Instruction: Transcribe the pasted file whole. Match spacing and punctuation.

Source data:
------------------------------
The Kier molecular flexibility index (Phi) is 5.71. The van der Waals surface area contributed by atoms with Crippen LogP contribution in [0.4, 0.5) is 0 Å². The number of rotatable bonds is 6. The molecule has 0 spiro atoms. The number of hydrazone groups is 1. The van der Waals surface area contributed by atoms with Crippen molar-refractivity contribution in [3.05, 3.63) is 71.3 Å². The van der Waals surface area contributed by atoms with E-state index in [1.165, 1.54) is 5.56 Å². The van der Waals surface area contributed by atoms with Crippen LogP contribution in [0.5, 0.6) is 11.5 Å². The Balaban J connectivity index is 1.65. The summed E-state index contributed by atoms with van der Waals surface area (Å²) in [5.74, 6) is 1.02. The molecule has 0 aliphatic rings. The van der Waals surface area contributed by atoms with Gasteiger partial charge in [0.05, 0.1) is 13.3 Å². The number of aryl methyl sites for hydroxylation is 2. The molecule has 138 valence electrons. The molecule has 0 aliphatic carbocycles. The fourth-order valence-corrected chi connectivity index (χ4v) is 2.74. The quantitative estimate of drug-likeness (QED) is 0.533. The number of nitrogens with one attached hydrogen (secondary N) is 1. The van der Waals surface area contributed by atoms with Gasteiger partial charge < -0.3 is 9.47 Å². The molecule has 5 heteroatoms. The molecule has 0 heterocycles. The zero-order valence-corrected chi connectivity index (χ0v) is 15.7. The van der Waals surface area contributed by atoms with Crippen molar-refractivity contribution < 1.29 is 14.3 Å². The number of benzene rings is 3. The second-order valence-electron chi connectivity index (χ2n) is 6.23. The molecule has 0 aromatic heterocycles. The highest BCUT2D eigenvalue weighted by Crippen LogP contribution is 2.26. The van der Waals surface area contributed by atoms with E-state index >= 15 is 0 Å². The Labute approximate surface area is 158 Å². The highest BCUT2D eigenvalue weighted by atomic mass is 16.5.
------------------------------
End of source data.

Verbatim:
The Kier molecular flexibility index (Phi) is 5.71. The van der Waals surface area contributed by atoms with Crippen LogP contribution in [0.4, 0.5) is 0 Å². The number of rotatable bonds is 6. The molecule has 0 spiro atoms. The number of hydrazone groups is 1. The van der Waals surface area contributed by atoms with Crippen molar-refractivity contribution in [3.05, 3.63) is 71.3 Å². The van der Waals surface area contributed by atoms with E-state index in [1.165, 1.54) is 5.56 Å². The van der Waals surface area contributed by atoms with Crippen LogP contribution in [0.5, 0.6) is 11.5 Å². The Balaban J connectivity index is 1.65. The summed E-state index contributed by atoms with van der Waals surface area (Å²) in [5.74, 6) is 1.02. The molecule has 0 aliphatic rings. The van der Waals surface area contributed by atoms with Gasteiger partial charge in [0.05, 0.1) is 13.3 Å². The number of aryl methyl sites for hydroxylation is 2. The molecule has 138 valence electrons. The molecule has 0 aliphatic carbocycles. The fourth-order valence-corrected chi connectivity index (χ4v) is 2.74. The quantitative estimate of drug-likeness (QED) is 0.533. The number of nitrogens with one attached hydrogen (secondary N) is 1. The van der Waals surface area contributed by atoms with Gasteiger partial charge < -0.3 is 9.47 Å². The molecule has 5 heteroatoms. The molecule has 0 heterocycles. The zero-order valence-corrected chi connectivity index (χ0v) is 15.7. The van der Waals surface area contributed by atoms with Crippen molar-refractivity contribution < 1.29 is 14.3 Å². The number of benzene rings is 3. The second-order valence-electron chi connectivity index (χ2n) is 6.23. The molecule has 0 aromatic heterocycles. The highest BCUT2D eigenvalue weighted by Crippen LogP contribution is 2.26. The van der Waals surface area contributed by atoms with E-state index >= 15 is 0 Å². The Labute approximate surface area is 158 Å². The highest BCUT2D eigenvalue weighted by atomic mass is 16.5.